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10 Tips To Keep Your Senior Dog Happy and Healthy

Dog sitting in the grass


Our dogs are not only our best friends, they are a vital part of our family. Their happy welcoming bark and excited wagging tail is one of the best things about coming home, but it may have been a decade or more since he first came home as a puppy. Even so, most dog owners (myself included) hate it when someone calls my dog a "senior dog". 

However, as much as we all want to deny it, the time comes when you start to notice that your pup is slowing down. They're still super excited to see you when you come home, and are always eager to go for a walk, even if that walk takes a little longer than before.

Their eye sign may start to get a bit fuzzy, or they've put on a few points and have some more aches and pains, but nothing will change how we feel about them, including our desire for them to be with us for a good many years and that means doing all we can to keep them healthy and in tip top shape.  

At What Age Is a Dog Considered to Be a Senior?

In human terms, "senior citizen" refers to a person aged 65 and older. The truth is that dogs age differently than humans, and it is hard to pinpoint what exactly constitutes a senior dog. Is it five, seven, or more? There are many arguments on both sides of the issue. 

Some vets say that once a dog turns seven, you will start to see significantly more health problems arise. Other veterinarians say that dogs' health begins to decline at a relatively steady rate after they cross the six- or seven-years-old mark, so there is no definitive point where they suddenly become seniors. Generally speaking, as much as we love those gentle giants, the aging process is typically faster inlarger dog breeds than in smaller ones.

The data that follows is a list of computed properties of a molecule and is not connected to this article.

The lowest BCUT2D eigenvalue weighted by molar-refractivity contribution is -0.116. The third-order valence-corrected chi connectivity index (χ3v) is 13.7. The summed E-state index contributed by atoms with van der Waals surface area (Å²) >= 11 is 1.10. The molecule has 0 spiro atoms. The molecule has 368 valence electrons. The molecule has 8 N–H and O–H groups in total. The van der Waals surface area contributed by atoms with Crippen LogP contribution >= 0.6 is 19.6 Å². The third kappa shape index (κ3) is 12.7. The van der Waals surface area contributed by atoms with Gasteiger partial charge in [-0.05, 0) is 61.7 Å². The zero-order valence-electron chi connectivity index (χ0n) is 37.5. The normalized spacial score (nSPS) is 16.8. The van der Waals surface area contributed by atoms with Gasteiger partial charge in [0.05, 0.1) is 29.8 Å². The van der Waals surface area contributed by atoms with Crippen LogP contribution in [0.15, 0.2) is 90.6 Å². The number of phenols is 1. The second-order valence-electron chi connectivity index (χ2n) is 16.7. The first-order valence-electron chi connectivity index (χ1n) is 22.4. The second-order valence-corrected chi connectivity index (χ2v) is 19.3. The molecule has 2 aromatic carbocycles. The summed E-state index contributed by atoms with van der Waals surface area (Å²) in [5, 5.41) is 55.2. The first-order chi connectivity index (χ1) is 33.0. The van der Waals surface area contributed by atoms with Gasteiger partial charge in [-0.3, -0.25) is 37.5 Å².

Here is a reasonable estimate that takes into account the differences in breed size: 

  • little dogs are considered senior when they reach the age of 10–12 years, 
  • medium dogs are senior around 8–9 years, and 
  • large dogs are senior when they reach the age of 6-7 years

However, it is not easy to gauge how long a mixed-breed dog will live, and you may not know how old they are if you adopted him from a shelter. Some of these factors make it murky to declare your dog a senior when he reaches the latter quarter of its life expectancy.

Common Health Problems Faced by Senior Dogs

Now even if your dog is getting close to those milestones mentioned above, that does not mean that you need to worry or that they will change over-night. But there are definitely signs, that if you notice them, you should start to pay closer attention to and not just dismiss. 

Signs of aging in dogs can include impairments in vision, hearing, appetite, activity level, skin elasticity, hair growth, immunity, incontinence (or leakage), and mental acuity, as well as the loss of some or all of the following: eyesight, hearing, teeth, organs, muscles, and hair.

The best way to keep your fur baby strong and healthy into his senior years is to be aware and start early, prevention is better than cure.  

How Can You Tell If Your Dog Is Suffering?

Knowing what symptoms to look for so you catch the problem in its early stages is key to keep your pup living a better quality of life. 

As your dog gets older, keep an eye out for a few telltale signs of suffering and pain, such as:

  • agitation 
  • depression 
  • decreased appetite 
  • growling 
  • an increased heart rate 
  • lethargy (lack of energy)
  • reluctance to walk or socialize 
  • crying out
  • stumbling or legs giving out
  • vertigo or getting confused, and 
  • difficulty breathing
brown dog sitting looking up

10 Ways to Make Your Senior Dog's Life Better